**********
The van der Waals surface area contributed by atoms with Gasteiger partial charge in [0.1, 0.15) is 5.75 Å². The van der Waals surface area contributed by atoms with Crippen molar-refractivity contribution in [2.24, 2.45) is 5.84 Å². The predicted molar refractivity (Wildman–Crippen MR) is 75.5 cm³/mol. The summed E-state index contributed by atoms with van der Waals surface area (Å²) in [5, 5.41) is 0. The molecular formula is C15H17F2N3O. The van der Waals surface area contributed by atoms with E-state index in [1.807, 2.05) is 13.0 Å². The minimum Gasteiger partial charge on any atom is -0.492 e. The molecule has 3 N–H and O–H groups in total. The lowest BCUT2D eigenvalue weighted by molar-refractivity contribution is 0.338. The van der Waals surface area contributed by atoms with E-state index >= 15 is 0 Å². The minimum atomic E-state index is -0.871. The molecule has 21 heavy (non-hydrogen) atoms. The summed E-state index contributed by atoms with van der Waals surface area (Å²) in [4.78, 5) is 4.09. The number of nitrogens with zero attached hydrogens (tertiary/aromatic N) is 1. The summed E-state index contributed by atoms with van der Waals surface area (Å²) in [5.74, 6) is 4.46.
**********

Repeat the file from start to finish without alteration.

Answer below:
The van der Waals surface area contributed by atoms with Gasteiger partial charge in [0.1, 0.15) is 5.75 Å². The van der Waals surface area contributed by atoms with Crippen molar-refractivity contribution in [2.24, 2.45) is 5.84 Å². The predicted molar refractivity (Wildman–Crippen MR) is 75.5 cm³/mol. The summed E-state index contributed by atoms with van der Waals surface area (Å²) in [5, 5.41) is 0. The molecular formula is C15H17F2N3O. The van der Waals surface area contributed by atoms with E-state index in [1.807, 2.05) is 13.0 Å². The minimum Gasteiger partial charge on any atom is -0.492 e. The molecule has 3 N–H and O–H groups in total. The lowest BCUT2D eigenvalue weighted by molar-refractivity contribution is 0.338. The van der Waals surface area contributed by atoms with E-state index >= 15 is 0 Å². The minimum atomic E-state index is -0.871. The molecule has 21 heavy (non-hydrogen) atoms. The summed E-state index contributed by atoms with van der Waals surface area (Å²) in [4.78, 5) is 4.09. The number of nitrogens with zero attached hydrogens (tertiary/aromatic N) is 1. The summed E-state index contributed by atoms with van der Waals surface area (Å²) in [5.74, 6) is 4.46.